I think Auckland housing prices will continue to fall by 15%-25%

@kalenebari To the OP; how confident are you of these predictions?

Like are you are going to put money where mouth is and sell now then buy back in 2023 when prices are down?

Don't disagree there is some drop to go, but I wouldn't be so confident about magnitude of the drop.I think supply of housing will tighten and demand increase on the back of immigration tap being turned back on.

All comes back to interest rates.

Most countries are dealing with the same issues and US there is some signs of inflation peaking
@pressfrancis Agree with you wholeheartedly about immigration, although the glacial speed at which INZ operate means things probably won’t ramp up fully until mid next year or so. One of our HR team spent 2 hours on hold yesterday to try sort a visa for an offshore candidate, and we are an accredited employer.

Not so sure about supply contracting just yet though. I’m amazed at the amount of new builds commencing around my area, houses being taken off in prep etc. I also think a few landlords will have one or two houses too many at these rates and will need to get rid of a couple.
Pretty confident in a further 15% drop.

Fast track residence is a two year work visa. They cant just hop off the boat and start buying lol....

and you're betting on that they cut interest rates as fast as they rose?

If banks are testing 9%+ theres no bid on housing. Pretty simple fact as we are a low wage economy and most people need mortgages to buy.

Huge levels of consents in 2022 so we could see max supply around mid to late next year.
@kalenebari You have to apply some real world principles to the figures. If prices fall drastically, the market will crash and the whole economy will fail. The government and banks do not want that. It could, however if it does they might react and start implementing stimulants to stop the drop of house prices, perhaps to raise them a little.

EDIT: I know it's not something people want to hear, neither do I. But from what I have learned a housing market crash does not favour FHB or ones seeking to be one. It damages them the most.
@resjudicata US Federal government did not want housing to collapse in 2008 either.

Many households are about to see their mortgage rate double or triple -
Just like the ARMs that set off the GFC in an environment of rising prices
@kezia There would be a diverse impact on business and spending. I am not too well versed in economics but this article touches on it quite nicely. I am sure there is a much more accredited source of information online that would explain it better.
@resjudicata Everybody seems to think that if X happens and will result in Y which is something really terrible, X cannot possibly happen.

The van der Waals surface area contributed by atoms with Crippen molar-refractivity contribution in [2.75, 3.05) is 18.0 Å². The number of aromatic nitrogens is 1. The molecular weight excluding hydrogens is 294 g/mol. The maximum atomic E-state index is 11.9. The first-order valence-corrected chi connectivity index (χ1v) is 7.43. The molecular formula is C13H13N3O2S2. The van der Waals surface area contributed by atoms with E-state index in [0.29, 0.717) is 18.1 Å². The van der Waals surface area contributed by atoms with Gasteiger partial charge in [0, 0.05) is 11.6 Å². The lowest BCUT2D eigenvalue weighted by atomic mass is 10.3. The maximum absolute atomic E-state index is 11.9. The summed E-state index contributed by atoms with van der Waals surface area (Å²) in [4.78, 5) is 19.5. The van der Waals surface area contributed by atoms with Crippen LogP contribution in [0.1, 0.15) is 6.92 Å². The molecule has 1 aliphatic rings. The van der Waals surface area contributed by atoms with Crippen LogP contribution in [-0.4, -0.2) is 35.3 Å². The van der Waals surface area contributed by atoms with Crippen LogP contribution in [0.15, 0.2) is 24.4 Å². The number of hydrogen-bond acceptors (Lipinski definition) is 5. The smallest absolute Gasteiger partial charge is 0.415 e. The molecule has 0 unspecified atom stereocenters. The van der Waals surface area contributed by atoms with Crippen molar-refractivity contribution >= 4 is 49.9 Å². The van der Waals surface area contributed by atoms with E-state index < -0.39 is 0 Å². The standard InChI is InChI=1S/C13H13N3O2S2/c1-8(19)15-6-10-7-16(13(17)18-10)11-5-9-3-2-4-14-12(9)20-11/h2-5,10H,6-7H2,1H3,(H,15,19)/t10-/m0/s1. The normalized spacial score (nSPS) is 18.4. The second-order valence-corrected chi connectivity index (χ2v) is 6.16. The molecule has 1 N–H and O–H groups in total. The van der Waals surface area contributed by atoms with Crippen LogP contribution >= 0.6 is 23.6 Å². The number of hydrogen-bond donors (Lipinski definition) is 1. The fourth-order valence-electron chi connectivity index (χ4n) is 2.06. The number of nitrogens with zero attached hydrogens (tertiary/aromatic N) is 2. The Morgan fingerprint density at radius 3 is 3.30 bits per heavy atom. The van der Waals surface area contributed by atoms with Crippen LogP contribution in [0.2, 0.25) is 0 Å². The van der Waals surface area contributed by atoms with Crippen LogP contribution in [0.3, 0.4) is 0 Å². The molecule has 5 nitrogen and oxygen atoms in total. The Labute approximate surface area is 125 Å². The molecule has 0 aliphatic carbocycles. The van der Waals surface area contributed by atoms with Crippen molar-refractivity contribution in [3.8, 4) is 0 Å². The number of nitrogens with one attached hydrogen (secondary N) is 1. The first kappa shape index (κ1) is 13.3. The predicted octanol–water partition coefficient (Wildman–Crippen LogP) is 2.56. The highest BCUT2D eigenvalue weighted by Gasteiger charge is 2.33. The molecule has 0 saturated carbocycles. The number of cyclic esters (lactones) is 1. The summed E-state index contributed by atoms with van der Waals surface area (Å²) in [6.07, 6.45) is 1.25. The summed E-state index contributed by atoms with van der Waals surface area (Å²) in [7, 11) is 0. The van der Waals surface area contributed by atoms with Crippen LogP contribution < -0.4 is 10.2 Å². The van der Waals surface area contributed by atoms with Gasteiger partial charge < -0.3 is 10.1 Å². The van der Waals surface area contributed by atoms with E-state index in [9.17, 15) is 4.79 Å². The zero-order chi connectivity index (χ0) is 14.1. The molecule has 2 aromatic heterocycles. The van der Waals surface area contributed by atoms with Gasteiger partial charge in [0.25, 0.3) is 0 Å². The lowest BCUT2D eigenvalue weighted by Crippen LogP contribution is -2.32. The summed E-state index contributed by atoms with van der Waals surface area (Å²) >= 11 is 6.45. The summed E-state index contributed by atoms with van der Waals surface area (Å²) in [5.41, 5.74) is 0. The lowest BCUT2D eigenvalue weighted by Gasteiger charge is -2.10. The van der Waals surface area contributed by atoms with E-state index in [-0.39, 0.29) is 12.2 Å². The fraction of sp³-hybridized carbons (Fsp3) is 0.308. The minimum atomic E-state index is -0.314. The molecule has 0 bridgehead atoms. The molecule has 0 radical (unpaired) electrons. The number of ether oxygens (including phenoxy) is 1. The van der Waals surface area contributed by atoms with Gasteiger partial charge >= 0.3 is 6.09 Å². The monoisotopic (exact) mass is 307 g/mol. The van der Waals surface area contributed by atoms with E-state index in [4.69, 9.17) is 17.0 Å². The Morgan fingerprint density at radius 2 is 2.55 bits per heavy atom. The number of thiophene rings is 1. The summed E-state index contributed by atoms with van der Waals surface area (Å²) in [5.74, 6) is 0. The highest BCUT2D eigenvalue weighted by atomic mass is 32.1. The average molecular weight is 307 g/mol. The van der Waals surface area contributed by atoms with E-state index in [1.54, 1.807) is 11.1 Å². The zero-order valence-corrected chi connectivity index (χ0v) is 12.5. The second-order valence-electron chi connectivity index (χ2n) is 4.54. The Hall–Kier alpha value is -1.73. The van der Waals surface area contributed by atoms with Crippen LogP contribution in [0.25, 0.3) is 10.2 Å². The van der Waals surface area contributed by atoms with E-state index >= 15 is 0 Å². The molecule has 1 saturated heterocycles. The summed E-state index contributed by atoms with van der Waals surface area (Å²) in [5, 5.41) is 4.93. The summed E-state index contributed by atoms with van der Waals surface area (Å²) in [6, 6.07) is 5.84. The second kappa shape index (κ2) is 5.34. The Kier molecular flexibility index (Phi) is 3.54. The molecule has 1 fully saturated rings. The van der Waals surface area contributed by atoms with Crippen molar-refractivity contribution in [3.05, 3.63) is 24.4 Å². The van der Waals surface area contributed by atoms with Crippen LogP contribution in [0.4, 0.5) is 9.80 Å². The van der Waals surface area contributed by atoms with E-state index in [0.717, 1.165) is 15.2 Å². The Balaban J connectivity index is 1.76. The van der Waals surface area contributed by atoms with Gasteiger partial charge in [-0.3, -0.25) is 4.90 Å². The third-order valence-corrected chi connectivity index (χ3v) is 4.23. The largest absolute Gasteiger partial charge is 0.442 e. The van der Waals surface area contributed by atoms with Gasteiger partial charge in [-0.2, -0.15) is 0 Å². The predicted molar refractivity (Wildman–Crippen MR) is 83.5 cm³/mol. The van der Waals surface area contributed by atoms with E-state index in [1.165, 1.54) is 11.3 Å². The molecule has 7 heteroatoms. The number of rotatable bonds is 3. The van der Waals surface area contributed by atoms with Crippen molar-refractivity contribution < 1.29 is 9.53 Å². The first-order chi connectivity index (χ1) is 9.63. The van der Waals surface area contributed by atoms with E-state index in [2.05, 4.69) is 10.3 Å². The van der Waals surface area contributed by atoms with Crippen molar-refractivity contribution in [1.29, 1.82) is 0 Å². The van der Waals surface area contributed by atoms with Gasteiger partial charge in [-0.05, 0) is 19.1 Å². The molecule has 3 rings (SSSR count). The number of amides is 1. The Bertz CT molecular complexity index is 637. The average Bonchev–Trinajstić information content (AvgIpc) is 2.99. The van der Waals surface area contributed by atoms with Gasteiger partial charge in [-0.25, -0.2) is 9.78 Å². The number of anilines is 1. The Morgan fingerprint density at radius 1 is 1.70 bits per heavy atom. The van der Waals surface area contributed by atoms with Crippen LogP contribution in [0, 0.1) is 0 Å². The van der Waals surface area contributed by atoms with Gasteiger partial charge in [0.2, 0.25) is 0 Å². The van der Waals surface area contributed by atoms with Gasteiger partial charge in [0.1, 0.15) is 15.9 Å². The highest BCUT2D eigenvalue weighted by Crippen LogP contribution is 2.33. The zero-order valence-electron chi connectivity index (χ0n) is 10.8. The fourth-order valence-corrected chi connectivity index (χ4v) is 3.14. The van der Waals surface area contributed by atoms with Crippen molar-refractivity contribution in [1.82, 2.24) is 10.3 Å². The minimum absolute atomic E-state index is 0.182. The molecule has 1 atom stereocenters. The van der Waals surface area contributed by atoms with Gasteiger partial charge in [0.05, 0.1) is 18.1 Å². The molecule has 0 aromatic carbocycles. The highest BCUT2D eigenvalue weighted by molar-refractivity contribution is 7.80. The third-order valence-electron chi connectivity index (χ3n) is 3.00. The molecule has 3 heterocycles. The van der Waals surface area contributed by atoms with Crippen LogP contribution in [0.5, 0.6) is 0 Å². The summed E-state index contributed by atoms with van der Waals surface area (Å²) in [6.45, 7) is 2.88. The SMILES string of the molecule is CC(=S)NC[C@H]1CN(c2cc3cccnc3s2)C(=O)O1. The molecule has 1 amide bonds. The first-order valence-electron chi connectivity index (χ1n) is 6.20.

The FED doesn't give a toss and we will move in the direction they do even if wheels start falling off.
@gavenv I see what you are saying, but I strongly disagree. It is in the banks and governments best interest to maintain the strongest position in our economy over a significant period of time.
@resjudicata You have this impression that the banks and government can control this. They can't, period. RBNZ is doing its utmost and its failing to get inflation under control. Food inflation at 14 year high

Option A: Destroy the whole economy by letting inflation run away

Option B: Destroy the housing market and part of the economy by forcing a considerable recession through massive interest rate increases.

Take your pick. Orr is very much in B territory.
@gavenv Food inflation is a good example, however there are a few significant events that contribute towards that.
  • One being that New Zealand is at the will of a duopoly between Foodstuffs and Progressive.
  • The other being a international food crisis with droughts in China as an example, which has created inflation everywhere.
The government and banks regulate our economy by implementing either monetary or fiscal policies. Have a read here if you want to learn about it.
@resjudicata The duopoly is a non factor as it was there when inflation was under control not to mention that food inflation is everywhere globally. No Foodstuffs or Progressive in the UK yet their inflation is similar.

The "international food crisis" as you call it is a factor but only a small part of it.

The real reasons are:
  • Copious money printing during the pandemic and record low interest rates encouraging borrowing & spending.
  • Supply Chain breakdown 2020 - 2022
  • The War in Ukraine
All this results is in too much money for stuff that is not being produced/delivered, hence inflation.

And jfc please stop quoting Oneroof and Investopedia.

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